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Full-time Experience Requirement for CEC Applicants to be Cut in Half!

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Citizenship and Immigration Canada intends to reduce the work experience requirement for eligible temporary foreign workers applying under the CEC (Canadian Experience Class) to stay permanently, in order to make Canada’s immigration system more flexible and responsive to labour market needs. One major benefit of the change would be to make it easier for skilled tradespersons working in Canada to transition to permanent residence as their work is often project-based and can be seasonal.

Currently, to be eligible to apply, applicants under the temporary foreign worker stream of the Canadian Experience Class (CEC) must have acquired 24 months of full-time work experience within the last 36 months. Under the proposed regulatory changes, the requirement would be reduced to 12 months of experience.

In order to qualify under the CEC, the work experience must be acquired in jobs that are classified under the National Occupation Classification (NOC) system as category 0, A or B occupations – generally, those are management, professional or highly skilled technical positions. Jobs in NOC categories C and D (semi-skilled or unskilled) do not qualify for CEC.

If you need more information about the Canadian Experience Class or whether your occupation would qualify, please send your enquiries to for a free assessment.

Federal Skilled Worker Backlog Reduction Pilot

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On March 15, 2012 the BC PNP launched a new pilot project in partnership with Citizenship and Immigration Canada (CIC) to reduce processing times for select Federal Skilled Worker applicants.

The Federal Skilled Worker Backlog Reduction Pilot targets CIC clients who submitted their applications for permanent residence prior to February 27, 2008 and who have experience in a select group of high demand engineering, information technology and construction occupations.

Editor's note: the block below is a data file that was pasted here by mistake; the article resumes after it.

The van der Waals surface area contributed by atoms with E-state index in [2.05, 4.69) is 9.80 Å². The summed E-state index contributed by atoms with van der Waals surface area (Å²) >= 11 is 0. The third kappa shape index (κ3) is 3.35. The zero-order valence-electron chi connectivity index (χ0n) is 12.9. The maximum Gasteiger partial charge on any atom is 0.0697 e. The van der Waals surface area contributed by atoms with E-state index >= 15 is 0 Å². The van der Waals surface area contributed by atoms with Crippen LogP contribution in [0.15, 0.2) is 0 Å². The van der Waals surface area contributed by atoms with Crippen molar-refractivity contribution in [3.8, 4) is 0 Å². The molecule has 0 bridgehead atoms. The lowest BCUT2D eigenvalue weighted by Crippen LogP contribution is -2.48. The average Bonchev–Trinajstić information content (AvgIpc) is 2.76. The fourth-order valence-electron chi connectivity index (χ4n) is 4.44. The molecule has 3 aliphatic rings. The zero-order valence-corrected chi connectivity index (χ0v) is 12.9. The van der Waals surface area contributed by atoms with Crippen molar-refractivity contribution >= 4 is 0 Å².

Those who are invited to participate will receive a letter from CIC and will be eligible to submit an application to the BC PNP without a job offer from a BC employer. The BC PNP will assess pilot project participants on their ability to become economically established in BC by considering a number of factors including age, education, work experience and English language ability. Successful applicants will be issued a nomination certificate that will entitle them to expedited processing of their applications for permanent residence by CIC.

The BC PNP will issue up to 250 nomination certificates through the pilot.

More Proposed Changes to Family Sponsorships

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Following the introduction of a 5-year sponsorship bar after landing in Canada for people sponsored as spouses, or common-law or conjugal partners under the Family Class, another major change has been suggested. A conditional visa for sponsored spouses, is also poised to become law. The amended regulation was published in the Canada Gazette on March 9 and will be become law as soon as the period for public comment has expired – unless there is an outcry from the public forcing CIC to rethink the policy. Briefly, unless the marriage or relationship lasts 2 years, permanent residence will be revoked and the sponsored partner deported. There is a lot of concern that vulnerable women, or men, would be forced to endure abusive relationships for 2 years in order to be able to stay in Canada, but to CIC’s credit, there are exemptions from the 2-year requirement in cases of spousal abuse – physical, sexual, psychological or financial – or neglect. Couples who have already been together for 2 years before applying or who have a child together are also exempt.
We’d love to hear your opinion about the new rules for Family Class sponsorship. Let us know what you think. And if you have any questions, let the immigration experts at Premier Canadian Immigration Co-op put you on the right path.